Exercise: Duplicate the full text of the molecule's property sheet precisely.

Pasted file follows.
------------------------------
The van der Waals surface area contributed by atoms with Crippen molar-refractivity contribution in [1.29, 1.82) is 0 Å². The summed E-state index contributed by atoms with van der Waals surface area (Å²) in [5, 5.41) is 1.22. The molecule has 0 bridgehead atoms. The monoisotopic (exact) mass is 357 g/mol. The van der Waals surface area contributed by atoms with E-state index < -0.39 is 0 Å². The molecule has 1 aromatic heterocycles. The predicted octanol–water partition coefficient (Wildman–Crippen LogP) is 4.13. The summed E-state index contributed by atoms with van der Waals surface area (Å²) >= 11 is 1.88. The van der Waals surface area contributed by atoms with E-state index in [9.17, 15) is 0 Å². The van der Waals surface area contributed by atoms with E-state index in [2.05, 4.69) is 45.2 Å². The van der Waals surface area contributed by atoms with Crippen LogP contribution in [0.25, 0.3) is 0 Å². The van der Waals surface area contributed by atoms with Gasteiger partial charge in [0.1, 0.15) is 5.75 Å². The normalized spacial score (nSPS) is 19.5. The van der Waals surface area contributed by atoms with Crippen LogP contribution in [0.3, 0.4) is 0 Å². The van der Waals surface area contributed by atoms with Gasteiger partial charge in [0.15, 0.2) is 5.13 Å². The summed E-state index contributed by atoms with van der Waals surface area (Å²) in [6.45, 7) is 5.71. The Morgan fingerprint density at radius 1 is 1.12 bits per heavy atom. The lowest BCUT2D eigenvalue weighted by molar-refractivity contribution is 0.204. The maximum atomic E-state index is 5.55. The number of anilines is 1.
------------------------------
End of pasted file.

The van der Waals surface area contributed by atoms with Crippen molar-refractivity contribution in [1.29, 1.82) is 0 Å². The summed E-state index contributed by atoms with van der Waals surface area (Å²) in [5, 5.41) is 1.22. The molecule has 0 bridgehead atoms. The monoisotopic (exact) mass is 357 g/mol. The van der Waals surface area contributed by atoms with E-state index < -0.39 is 0 Å². The molecule has 1 aromatic heterocycles. The predicted octanol–water partition coefficient (Wildman–Crippen LogP) is 4.13. The summed E-state index contributed by atoms with van der Waals surface area (Å²) >= 11 is 1.88. The van der Waals surface area contributed by atoms with E-state index in [9.17, 15) is 0 Å². The van der Waals surface area contributed by atoms with E-state index in [2.05, 4.69) is 45.2 Å². The van der Waals surface area contributed by atoms with Crippen LogP contribution in [0.25, 0.3) is 0 Å². The van der Waals surface area contributed by atoms with Gasteiger partial charge in [0.1, 0.15) is 5.75 Å². The normalized spacial score (nSPS) is 19.5. The van der Waals surface area contributed by atoms with Crippen LogP contribution in [0.3, 0.4) is 0 Å². The van der Waals surface area contributed by atoms with Gasteiger partial charge in [0.15, 0.2) is 5.13 Å². The summed E-state index contributed by atoms with van der Waals surface area (Å²) in [6.45, 7) is 5.71. The Morgan fingerprint density at radius 1 is 1.12 bits per heavy atom. The lowest BCUT2D eigenvalue weighted by molar-refractivity contribution is 0.204. The maximum atomic E-state index is 5.55. The number of anilines is 1.